How Video Games Become Religions
For a while the YouTube algorithm (monetized be thy name) decided that I liked video game cut scenes. Mortal Kombat and Doom mainly. And I guess I did. For me the fascinating thing was watching these games I’d last encountered as a child now play out as full-fledged religions.
I last played these games when they first came out, when the Mortal Kombat guys were just cool-looking and the Doom Guy literally didn’t have a name. Those elements still haven’t changed, but around them entire religious eschatology has evolved.
I won’t get into it too deeply, but Mortal Kombat has layers of humans, humanoids, Elder Gods, and Titans all battling over the balance of good and evil.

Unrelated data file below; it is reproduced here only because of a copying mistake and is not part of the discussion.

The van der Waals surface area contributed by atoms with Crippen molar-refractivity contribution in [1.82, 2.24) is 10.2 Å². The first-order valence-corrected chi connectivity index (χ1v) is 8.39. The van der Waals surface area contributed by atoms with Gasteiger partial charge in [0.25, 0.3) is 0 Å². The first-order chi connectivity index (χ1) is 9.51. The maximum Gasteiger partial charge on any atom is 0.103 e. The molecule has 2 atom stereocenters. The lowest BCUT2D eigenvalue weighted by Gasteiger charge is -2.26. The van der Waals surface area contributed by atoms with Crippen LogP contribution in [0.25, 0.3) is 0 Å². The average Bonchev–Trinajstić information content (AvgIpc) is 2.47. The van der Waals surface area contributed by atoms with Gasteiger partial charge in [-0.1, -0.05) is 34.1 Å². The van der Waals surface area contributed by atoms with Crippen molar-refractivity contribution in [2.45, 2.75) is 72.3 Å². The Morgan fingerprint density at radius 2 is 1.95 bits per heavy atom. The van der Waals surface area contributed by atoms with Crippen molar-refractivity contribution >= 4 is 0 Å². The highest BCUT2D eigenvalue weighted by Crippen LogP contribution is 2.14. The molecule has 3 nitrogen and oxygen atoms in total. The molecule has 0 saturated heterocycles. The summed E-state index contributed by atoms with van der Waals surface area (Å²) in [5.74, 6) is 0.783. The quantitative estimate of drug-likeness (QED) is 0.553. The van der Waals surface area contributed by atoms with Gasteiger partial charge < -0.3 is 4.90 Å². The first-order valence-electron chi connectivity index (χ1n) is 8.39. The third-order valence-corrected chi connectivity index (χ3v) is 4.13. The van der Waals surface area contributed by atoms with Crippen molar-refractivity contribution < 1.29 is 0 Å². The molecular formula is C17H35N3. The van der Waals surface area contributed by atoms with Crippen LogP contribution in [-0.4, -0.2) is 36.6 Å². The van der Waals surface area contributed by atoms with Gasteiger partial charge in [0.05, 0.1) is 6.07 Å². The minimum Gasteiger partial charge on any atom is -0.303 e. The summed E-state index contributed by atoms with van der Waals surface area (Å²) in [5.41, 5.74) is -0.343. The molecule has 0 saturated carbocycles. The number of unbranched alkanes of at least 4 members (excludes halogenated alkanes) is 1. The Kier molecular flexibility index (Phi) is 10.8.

In Doom the ‘Doom Slayer’ is now the member of some intergalactic knights order, part of a universe created by a father, inhabited by other powerful demigods, and balanced of course with fists.
Both of these games have Elder Gods or Ancient Gods and then varying layers of mythology leading down to why you need to punch that guy in the head.
What’s fascinating to me is that this all sort of spontaneously evolved out of paper-thin games that were initially just there for entertainment.
Doom started with a ‘Doom Bible’ which was initially discarded. Lead programmer John Carmack said “Story in a game is like story in a porn movie. It’s expected to be there, but its not that important.”